In 1923–4 St. Hugh's passed through a serious constitutional crisis which showed the need for reform. An inquiry was held by the Chancellor of the University, acting as Visitor at the request of the council. The publication of its findings led to the requirement that the women's colleges should be incorporated by Royal Charter or Act of Parliament, and that provision should be made for a Visitor and for representation of tutors and administrative officers on the governing body. In 1926 the charter was granted and the old Association was dissolved, its place being taken by a Corporate Body under the style of 'Principal and Council of St. Hugh's College'. This governing body consists of the Principal; the tutors, who after a certain probationary period become official fellows; such administrative officers as may be elected to official fellowships; research fellows; and a number of co-opted members in addition to three who are elected by and from the body of senior members, and any woman professor whom university statute may require the college to admit to a professorial fellowship. Miss Jourdain had died two years before the granting of the charter; she was succeeded in October 1924 by Miss B. E. Gwyer, under whose principalship two considerable additions to the building were made. In 1936 St. Hugh's College celebrated its jubilee, after 50 years of steady progress and constitutional development.

On the outbreak of war in 1939, the college buildings were requisitioned for use as a military hospital for head injuries. St. Hugh's was accommodated in Holywell Manor, Savile House, and five other houses until it was able to return to its own buildings in October 1945. On the retirement of Miss Gwyer in the following year, she was succeeded as principal by Miss E. E. S. Procter. The number of undergraduates allowed to St. Hugh's College has been fixed by University Statute in 1927 at 160; this was raised in 1948 to 180. The number at present (1950) in residence is 165 and it will not be possible to increase the number up to the permitted quota until further accommodation can be built. St. Hugh's has acquired more land adjacent to its site, and now owns the freehold of rather more than 10 acres.

Architectural History

The contract for the original part of the college building as it now stands was entered into in October 1914. The site was a house standing in a large garden at the corner of the Banbury Road and St. Margaret's Road. The total cost for the erection of the building, comprising dining-hall, library, kitchens, tutors' rooms, and accommodation for 70 students was £28, 122. The architect employed was Mr. H. T. Buckland, of the firm of Buckland and Haywood of Birmingham, who has been responsible throughout for subsequent additions and alterations. Owing to the beginning of the 1914–18 war it was doubtful whether the building could be proceeded with, but the contractors offered such favourable terms that the work was carried through without delay, and the new building was opened in 1916.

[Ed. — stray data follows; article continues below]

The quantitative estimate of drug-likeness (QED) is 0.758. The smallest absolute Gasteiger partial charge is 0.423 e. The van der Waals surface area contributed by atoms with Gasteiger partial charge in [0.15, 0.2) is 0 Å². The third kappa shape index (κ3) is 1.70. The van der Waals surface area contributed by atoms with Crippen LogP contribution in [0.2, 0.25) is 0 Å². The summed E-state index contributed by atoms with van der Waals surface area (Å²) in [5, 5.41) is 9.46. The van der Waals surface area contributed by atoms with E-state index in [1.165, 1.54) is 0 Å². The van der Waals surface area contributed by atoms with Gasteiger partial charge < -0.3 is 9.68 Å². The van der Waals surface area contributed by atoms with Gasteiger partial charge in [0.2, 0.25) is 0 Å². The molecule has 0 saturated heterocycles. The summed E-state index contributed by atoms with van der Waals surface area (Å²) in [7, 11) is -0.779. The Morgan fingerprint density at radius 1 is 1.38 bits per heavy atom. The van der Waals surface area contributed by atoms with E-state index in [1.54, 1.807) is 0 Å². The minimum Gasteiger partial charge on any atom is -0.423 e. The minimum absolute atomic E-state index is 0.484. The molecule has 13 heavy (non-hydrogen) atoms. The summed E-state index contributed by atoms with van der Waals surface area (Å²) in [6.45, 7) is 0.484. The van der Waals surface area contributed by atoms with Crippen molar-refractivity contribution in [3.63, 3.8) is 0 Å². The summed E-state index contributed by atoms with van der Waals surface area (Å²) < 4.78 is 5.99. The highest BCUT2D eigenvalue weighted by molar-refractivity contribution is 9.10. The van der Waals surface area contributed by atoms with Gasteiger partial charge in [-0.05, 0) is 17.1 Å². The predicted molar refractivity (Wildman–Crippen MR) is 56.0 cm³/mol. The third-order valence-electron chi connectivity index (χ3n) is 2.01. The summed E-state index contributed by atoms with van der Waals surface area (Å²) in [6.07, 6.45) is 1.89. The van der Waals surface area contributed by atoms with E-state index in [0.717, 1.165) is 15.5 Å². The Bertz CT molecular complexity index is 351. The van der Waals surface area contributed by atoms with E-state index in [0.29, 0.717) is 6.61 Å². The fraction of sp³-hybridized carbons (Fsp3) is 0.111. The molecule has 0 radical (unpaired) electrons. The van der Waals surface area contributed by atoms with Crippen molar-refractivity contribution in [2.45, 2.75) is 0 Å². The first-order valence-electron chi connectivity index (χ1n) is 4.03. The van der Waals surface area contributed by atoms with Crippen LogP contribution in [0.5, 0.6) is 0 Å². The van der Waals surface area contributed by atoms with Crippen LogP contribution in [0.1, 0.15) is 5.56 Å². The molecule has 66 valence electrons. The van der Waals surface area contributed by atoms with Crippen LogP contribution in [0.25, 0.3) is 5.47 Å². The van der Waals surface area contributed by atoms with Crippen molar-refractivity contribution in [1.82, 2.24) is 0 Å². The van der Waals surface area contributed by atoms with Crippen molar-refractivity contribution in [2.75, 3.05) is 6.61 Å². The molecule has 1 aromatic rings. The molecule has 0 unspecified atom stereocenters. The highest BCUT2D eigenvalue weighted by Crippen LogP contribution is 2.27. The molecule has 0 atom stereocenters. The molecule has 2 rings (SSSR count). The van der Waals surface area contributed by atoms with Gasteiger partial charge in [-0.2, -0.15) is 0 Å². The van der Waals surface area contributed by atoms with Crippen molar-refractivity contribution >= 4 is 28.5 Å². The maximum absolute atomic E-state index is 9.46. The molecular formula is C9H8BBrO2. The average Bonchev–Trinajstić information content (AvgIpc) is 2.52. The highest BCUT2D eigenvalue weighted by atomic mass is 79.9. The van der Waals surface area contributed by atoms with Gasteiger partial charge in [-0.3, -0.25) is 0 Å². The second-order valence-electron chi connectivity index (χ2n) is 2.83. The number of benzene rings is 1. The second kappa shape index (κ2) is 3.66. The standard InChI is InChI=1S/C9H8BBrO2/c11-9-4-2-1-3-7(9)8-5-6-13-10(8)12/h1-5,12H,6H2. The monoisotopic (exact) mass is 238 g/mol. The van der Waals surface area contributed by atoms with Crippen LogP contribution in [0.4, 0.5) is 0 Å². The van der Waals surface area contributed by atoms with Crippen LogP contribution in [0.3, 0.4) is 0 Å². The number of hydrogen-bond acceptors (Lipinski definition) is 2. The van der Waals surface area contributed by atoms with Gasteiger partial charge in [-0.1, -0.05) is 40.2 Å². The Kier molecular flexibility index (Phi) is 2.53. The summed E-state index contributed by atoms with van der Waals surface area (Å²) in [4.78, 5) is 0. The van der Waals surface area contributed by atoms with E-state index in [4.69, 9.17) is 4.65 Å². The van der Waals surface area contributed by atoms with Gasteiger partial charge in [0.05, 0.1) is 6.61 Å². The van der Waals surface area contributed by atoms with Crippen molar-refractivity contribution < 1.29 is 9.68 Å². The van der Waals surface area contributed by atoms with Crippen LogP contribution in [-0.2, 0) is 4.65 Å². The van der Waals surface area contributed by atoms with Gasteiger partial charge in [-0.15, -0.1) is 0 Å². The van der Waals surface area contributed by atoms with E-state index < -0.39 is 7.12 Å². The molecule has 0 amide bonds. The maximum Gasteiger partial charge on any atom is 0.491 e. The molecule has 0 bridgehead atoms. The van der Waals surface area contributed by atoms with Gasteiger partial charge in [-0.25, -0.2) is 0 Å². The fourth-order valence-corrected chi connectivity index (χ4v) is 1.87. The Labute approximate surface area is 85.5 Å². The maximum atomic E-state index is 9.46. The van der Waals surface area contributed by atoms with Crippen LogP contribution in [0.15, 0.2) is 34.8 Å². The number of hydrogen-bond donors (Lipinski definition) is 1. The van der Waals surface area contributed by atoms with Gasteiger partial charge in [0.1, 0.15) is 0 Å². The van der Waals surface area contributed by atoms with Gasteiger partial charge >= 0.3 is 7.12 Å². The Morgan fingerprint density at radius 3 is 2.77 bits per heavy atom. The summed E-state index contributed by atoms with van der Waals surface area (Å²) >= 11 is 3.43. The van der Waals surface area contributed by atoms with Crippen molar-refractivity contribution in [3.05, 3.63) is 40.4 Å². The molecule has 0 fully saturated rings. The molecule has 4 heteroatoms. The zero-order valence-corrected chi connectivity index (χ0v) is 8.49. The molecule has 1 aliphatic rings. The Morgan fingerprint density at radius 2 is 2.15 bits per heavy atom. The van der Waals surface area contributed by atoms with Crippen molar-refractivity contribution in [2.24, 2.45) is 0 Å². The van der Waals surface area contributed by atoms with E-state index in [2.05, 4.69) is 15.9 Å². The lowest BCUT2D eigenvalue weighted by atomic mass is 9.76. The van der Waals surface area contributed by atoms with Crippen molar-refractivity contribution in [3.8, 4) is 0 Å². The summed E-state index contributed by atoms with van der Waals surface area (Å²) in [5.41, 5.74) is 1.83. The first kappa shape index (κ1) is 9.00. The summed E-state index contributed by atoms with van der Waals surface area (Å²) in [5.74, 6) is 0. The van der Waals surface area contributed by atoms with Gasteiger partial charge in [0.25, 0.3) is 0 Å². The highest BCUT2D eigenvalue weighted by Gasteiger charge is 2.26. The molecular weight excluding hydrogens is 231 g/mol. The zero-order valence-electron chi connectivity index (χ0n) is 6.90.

In 1927 a second contract was entered into for the extension known as the Mary Gray Allen Wing to the west of the main block, which was erected at a cost of £18,741. The new wing was linked to the original building by a covered loggia, and contained students' rooms designed on more spacious lines than those already in existence, and a junior common room of ample and dignified proportions. Architecturally, the Mary Gray Allen Wing was designed in the same style as the older building, though slight variations were made in order to suit altered conditions. It was opened by the Visitor of the college, Viscount Cecil of Chelwood, on 10 Oct. 1928.

Further extension, however, was still necessary, if college officers and undergraduates were to be housed adequately; moreover, the library had already begun to show signs of having outgrown its original housingspace, and the domestic and administrative offices were neither large nor numerous enough for their respective purposes. Early in 1935 work was begun upon a new library, and for the completion of the Mary Gray Allen Wing, upon land to the west of the college in St. Margaret's Road, and the new extensions were opened in 1936, the year in which St. Hugh's College celebrated its jubilee. At the same time structural alterations were made to the original kitchen premises, dininghall, and entrance-hall, and the old library, named after Miss Clara Evelyn Mordan was converted into a room in which meetings of the governing body and functions of various kinds might be held, to be known as the Mordan Hall. The new library (called the Moberly library) built to house 50,000 books, is of noble proportions and has its full complement of reading-rooms, stack-room, unpacking-room, and accommodation for the librarian. In planning this latest addition, the architect was at last able to give a collegiate aspect to the buildings, which had at first been designed rather with the idea of imparting a homely atmosphere. Apart from the five detached houses, originally private houses, in which at the present time certain of the tutors and undergraduates are housed, St. Hugh's is a dignified and harmonious whole, with beautiful surroundings.